Arcade Fire’s The Suburbs turns ten years old this summer, and for many people, it wasn’t worth batting an eye. But to others, if it feels like it’s been longer than ten years, than the album has done its job. Having released not one, but two (!!) era defining records within a decade of each other, The Suburbs solidified the band as one of the biggest and best in the world.
The last time I listened to an entire Taylor Swift album was 2008. My family was spending the summer in Chicago and Fearless was the only CD in my sister’s car. So, naturally, it wore many repeats on its sleeve. I don’t listen to Taylor Swift, and I never have. I have heard her music, but never gone out of my way to do so. But this, more importantly, meant that she’s simply always been “there” in my life, always lurking, much like any sitting U.S. President or Kanye West. (Although we see who’s having the last laugh now.)
Every once in a while, The Guardian or Rolling Stone will put out a list of the “100 Greatest TV Shows of All Time” or something along those lines. The Wire, more often than not, always lands near the top. It was ranked 1st on Entertainment Weekly’s list, and the WGA ranked it as the 9th greatest show ever made. However, it won zero Emmys, was always dwarfed in ratings by HBO’s other darling The Sopranos, and very much like the oppressive nature within the show, it struggled and fought to get renewed each year. But it’s the only show I know of that tackles real world problems in the landscape of urban development.
Last month, a tweet sent out by (of all people) Hank Azaria spawned an online conversation that got people flipping through their mental rolodex.
For the past few weeks, we at Era of Good Feeling have been struggling to put into words our thoughts regarding society’s status. To be honest, we’ve never taken any sort of political stance and often times have avoided doing so. It has never been our nature to side with political viewpoints. But the silence from us has lasted far too long, and the public dissolution going right now is only fueled by it. That being said, we stand with our black and LGBTQ friends who have made us better people and the world a better place, and who continue to fight for their lives and what they believe. We are here for you.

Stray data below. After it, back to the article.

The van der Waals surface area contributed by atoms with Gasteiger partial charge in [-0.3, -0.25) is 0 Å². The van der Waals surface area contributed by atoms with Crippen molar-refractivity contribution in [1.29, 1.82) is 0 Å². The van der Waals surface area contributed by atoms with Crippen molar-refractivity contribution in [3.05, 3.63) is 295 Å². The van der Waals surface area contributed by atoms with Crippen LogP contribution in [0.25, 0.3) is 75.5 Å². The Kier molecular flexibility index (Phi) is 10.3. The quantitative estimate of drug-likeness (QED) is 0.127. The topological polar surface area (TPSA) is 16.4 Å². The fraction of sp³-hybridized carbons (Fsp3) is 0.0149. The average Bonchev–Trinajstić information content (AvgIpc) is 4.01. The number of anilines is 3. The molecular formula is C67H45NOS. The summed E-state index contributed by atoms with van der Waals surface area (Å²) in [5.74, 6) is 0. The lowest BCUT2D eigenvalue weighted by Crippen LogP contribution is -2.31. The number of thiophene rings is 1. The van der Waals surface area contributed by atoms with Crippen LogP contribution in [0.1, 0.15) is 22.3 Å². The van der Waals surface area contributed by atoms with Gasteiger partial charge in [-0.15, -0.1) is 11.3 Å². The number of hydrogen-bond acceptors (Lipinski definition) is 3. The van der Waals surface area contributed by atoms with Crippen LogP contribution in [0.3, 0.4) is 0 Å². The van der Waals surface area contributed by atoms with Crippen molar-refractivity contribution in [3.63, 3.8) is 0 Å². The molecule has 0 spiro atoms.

I have never seen a shooting star. I have never been to the Grand Canyon, nor the Great Wall of China. I have never heard a lick of Swahili spoken, nor have I eaten shark. I have, however, seen Nick Cave run across an audience held up by their hands. I’ve seen Jonny Greenwood tear up a violin bow on a guitar Jimmy Page-style, and Kanye abduct an entire audience like a UFO atop of a floating pillar. These are all monolithic markers for which we attribute our universality to. You may not have seen them, but maybe your best friend has, or your teacher, or your parents. They are landmarks and sights we recognize, a single universal point we all focus on in awe.
Many people slept on Birth upon its release back in 2004, which is a shame because it’s arguably one of the most underrated films of the past 20 years. Jonathan Glazer has only done three features throughout his career (so far) – 2000’s Sexy Beast, 2004’s Birth, and 2013’s Under the Skin. Interestingly enough, Glazer makes his career possible by sustaining himself through music video and commercial productions, putting his cinematic touch on just about every game-changing music video (see Radiohead’s “Karma Police,” “Street Spirit (Fade Out),” and Jamiroquai’s “Virtual Insanity”). Given that it took him ten years to develop Under the Skin due to its numerous rewrites and novelty camera technology, it was Birth that took his career more toward the surreal.
There’s a plethora of artists forging a following through social media, but only a few have become true subjects of fascination by just staying silent.
During this month’s Super Bowl and Oscar ceremony, Quibi finally unveiled their first advertisements ushering us into a new world of mobile content. The commercials didn’t show too much, only a teaser of what was to come. But even based off the advertisements, I still don’t think the public is aware of what Quibi actually is.
Another year, another post trying to make sense of this bull shit ceremony that more often than not disappoints instead of transcends. There were some surprises upon announcement day (Florence Pugh, The Lighthouse’s cinematography nomination, Rian Johnson’s writing nomination), but at the end of the day, you and I both know none of these has a shot in hell in winning.